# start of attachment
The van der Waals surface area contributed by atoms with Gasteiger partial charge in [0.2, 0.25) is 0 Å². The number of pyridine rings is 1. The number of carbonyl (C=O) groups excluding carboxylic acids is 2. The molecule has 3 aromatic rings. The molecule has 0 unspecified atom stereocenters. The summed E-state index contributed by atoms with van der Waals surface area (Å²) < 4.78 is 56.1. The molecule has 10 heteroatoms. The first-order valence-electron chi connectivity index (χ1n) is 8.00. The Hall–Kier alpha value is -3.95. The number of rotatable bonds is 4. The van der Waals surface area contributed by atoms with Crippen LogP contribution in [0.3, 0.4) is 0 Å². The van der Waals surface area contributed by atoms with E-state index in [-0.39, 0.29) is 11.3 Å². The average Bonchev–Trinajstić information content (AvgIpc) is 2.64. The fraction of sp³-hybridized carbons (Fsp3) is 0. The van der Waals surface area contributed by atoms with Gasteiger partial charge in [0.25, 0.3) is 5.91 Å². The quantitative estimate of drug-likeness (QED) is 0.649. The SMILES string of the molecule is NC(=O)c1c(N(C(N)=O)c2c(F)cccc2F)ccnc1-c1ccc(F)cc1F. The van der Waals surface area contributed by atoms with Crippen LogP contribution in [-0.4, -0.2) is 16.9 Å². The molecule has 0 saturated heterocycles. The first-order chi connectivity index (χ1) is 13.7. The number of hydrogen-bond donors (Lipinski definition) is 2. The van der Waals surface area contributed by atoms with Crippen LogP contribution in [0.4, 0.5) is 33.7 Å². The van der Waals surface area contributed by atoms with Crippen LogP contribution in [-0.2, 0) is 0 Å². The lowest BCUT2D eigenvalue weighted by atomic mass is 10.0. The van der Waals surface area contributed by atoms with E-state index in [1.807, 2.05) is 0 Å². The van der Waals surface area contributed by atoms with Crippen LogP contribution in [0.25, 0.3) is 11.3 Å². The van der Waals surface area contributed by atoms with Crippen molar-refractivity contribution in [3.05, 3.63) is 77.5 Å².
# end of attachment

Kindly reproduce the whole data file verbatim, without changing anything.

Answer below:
The van der Waals surface area contributed by atoms with Gasteiger partial charge in [0.2, 0.25) is 0 Å². The number of pyridine rings is 1. The number of carbonyl (C=O) groups excluding carboxylic acids is 2. The molecule has 3 aromatic rings. The molecule has 0 unspecified atom stereocenters. The summed E-state index contributed by atoms with van der Waals surface area (Å²) < 4.78 is 56.1. The molecule has 10 heteroatoms. The first-order valence-electron chi connectivity index (χ1n) is 8.00. The Hall–Kier alpha value is -3.95. The number of rotatable bonds is 4. The van der Waals surface area contributed by atoms with Crippen LogP contribution in [0.3, 0.4) is 0 Å². The van der Waals surface area contributed by atoms with E-state index in [-0.39, 0.29) is 11.3 Å². The average Bonchev–Trinajstić information content (AvgIpc) is 2.64. The fraction of sp³-hybridized carbons (Fsp3) is 0. The van der Waals surface area contributed by atoms with Gasteiger partial charge in [0.25, 0.3) is 5.91 Å². The quantitative estimate of drug-likeness (QED) is 0.649. The SMILES string of the molecule is NC(=O)c1c(N(C(N)=O)c2c(F)cccc2F)ccnc1-c1ccc(F)cc1F. The van der Waals surface area contributed by atoms with Crippen LogP contribution in [-0.4, -0.2) is 16.9 Å². The molecule has 0 saturated heterocycles. The first-order chi connectivity index (χ1) is 13.7. The number of hydrogen-bond donors (Lipinski definition) is 2. The van der Waals surface area contributed by atoms with Crippen LogP contribution in [0.4, 0.5) is 33.7 Å². The van der Waals surface area contributed by atoms with Crippen LogP contribution in [-0.2, 0) is 0 Å². The lowest BCUT2D eigenvalue weighted by atomic mass is 10.0. The van der Waals surface area contributed by atoms with E-state index in [1.807, 2.05) is 0 Å². The van der Waals surface area contributed by atoms with Crippen LogP contribution in [0.25, 0.3) is 11.3 Å². The van der Waals surface area contributed by atoms with Crippen molar-refractivity contribution in [3.05, 3.63) is 77.5 Å².